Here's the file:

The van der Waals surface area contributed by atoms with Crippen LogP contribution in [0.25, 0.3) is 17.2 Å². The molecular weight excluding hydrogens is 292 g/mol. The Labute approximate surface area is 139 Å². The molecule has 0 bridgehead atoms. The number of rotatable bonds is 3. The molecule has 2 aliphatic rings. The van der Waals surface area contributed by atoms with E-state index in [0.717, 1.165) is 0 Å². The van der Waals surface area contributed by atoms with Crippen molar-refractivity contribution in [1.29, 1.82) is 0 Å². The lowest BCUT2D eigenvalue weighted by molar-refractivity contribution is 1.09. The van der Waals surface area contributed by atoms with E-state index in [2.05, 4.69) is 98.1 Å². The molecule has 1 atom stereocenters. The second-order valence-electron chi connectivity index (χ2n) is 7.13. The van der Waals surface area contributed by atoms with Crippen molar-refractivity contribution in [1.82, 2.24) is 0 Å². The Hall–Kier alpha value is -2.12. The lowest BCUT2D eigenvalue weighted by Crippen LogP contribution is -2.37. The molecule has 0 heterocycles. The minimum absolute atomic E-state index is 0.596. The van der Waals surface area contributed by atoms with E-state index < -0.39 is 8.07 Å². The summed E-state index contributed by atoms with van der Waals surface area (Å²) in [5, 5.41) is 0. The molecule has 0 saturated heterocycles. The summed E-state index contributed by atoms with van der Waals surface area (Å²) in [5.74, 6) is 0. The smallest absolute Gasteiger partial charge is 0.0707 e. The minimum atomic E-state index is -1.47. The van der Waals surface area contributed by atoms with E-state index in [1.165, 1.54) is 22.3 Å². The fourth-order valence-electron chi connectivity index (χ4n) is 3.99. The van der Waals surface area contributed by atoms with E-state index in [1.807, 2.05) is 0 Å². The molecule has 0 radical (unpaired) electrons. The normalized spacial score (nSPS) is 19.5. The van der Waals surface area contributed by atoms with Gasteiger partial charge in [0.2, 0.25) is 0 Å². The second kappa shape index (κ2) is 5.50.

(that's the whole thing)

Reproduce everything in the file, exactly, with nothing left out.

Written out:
The van der Waals surface area contributed by atoms with Crippen LogP contribution in [0.25, 0.3) is 17.2 Å². The molecular weight excluding hydrogens is 292 g/mol. The Labute approximate surface area is 139 Å². The molecule has 0 bridgehead atoms. The number of rotatable bonds is 3. The molecule has 2 aliphatic rings. The van der Waals surface area contributed by atoms with E-state index in [0.717, 1.165) is 0 Å². The van der Waals surface area contributed by atoms with Crippen molar-refractivity contribution in [1.29, 1.82) is 0 Å². The lowest BCUT2D eigenvalue weighted by molar-refractivity contribution is 1.09. The van der Waals surface area contributed by atoms with E-state index in [2.05, 4.69) is 98.1 Å². The molecule has 1 atom stereocenters. The second-order valence-electron chi connectivity index (χ2n) is 7.13. The van der Waals surface area contributed by atoms with Crippen molar-refractivity contribution in [1.82, 2.24) is 0 Å². The Hall–Kier alpha value is -2.12. The lowest BCUT2D eigenvalue weighted by Crippen LogP contribution is -2.37. The molecule has 0 heterocycles. The minimum absolute atomic E-state index is 0.596. The van der Waals surface area contributed by atoms with E-state index < -0.39 is 8.07 Å². The summed E-state index contributed by atoms with van der Waals surface area (Å²) in [5, 5.41) is 0. The molecule has 0 saturated heterocycles. The summed E-state index contributed by atoms with van der Waals surface area (Å²) in [5.74, 6) is 0. The smallest absolute Gasteiger partial charge is 0.0707 e. The minimum atomic E-state index is -1.47. The van der Waals surface area contributed by atoms with E-state index in [1.165, 1.54) is 22.3 Å². The fourth-order valence-electron chi connectivity index (χ4n) is 3.99. The van der Waals surface area contributed by atoms with E-state index in [1.807, 2.05) is 0 Å². The molecule has 0 radical (unpaired) electrons. The normalized spacial score (nSPS) is 19.5. The van der Waals surface area contributed by atoms with Gasteiger partial charge in [0.2, 0.25) is 0 Å². The second kappa shape index (κ2) is 5.50.